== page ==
Turns out the algorithm is related to zero forcing sets. A fun concept. I found some nice slides on it. https://www.math.nsysu.edu.tw/~chlin/Publications/Slides/TUe2022.pdf
@christianp but to solve the top row on its own, we have to work out what the rows below look like 😂. So this is a 3 step process: 1. Express all the rows below as linear combination of the first row. 2. Use the system of linear equations for the last row to solve for the first row. 3. Use the first row to work out the rest of the rows. (updated the original blog post to make this more clear)
For a \(n\times n\) grid, the lights out game can be considered as solving a linear system over \(n^2\) variables in mod \(2\). It takes \(O(n^6)\) time. Surprisingly, there is a \(O(n^3)\) time algorithm. https://chaoxuprime.com/posts/2019-01-12-lights-out-game.html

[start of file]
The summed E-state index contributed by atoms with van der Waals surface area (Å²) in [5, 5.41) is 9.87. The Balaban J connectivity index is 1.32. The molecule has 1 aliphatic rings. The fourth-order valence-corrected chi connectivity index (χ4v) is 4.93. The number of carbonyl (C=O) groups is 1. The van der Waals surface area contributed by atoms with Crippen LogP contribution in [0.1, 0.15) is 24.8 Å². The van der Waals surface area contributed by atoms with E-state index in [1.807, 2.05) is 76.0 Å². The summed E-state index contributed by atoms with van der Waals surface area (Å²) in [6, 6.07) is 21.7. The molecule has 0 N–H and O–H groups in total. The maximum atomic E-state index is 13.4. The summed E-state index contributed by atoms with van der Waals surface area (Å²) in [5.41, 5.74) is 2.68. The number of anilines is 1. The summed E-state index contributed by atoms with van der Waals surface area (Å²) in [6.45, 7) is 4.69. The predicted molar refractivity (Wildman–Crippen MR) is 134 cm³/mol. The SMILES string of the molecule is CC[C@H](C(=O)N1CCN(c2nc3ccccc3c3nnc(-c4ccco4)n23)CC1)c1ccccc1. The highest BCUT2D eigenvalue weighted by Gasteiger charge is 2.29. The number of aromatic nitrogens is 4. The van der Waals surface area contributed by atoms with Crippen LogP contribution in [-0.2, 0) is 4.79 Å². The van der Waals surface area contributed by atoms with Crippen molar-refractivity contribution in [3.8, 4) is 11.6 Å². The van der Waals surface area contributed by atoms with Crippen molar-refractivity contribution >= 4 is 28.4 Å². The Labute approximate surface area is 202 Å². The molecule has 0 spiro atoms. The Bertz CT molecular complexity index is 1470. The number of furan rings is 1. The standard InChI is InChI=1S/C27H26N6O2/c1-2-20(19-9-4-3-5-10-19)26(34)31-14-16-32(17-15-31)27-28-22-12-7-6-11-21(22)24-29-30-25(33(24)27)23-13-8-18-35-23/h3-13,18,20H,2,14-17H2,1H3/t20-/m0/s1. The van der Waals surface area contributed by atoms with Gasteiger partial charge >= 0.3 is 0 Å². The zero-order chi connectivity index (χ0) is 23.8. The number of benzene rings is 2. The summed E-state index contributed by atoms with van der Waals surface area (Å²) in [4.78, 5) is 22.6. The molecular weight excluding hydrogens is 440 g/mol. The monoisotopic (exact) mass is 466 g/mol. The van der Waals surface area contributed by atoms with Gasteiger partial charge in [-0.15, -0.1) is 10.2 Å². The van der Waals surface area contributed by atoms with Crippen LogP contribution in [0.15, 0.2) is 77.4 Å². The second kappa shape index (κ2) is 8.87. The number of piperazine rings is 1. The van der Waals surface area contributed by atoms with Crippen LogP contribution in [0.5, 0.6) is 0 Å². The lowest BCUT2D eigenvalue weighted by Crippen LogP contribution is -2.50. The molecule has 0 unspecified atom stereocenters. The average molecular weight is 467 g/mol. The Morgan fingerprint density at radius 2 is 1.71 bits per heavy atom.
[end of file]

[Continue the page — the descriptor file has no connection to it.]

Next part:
I'm an Assistant Professor at the Algorithms and Logic Group in UESTC. I work on algorithms and combinatorial optimization.
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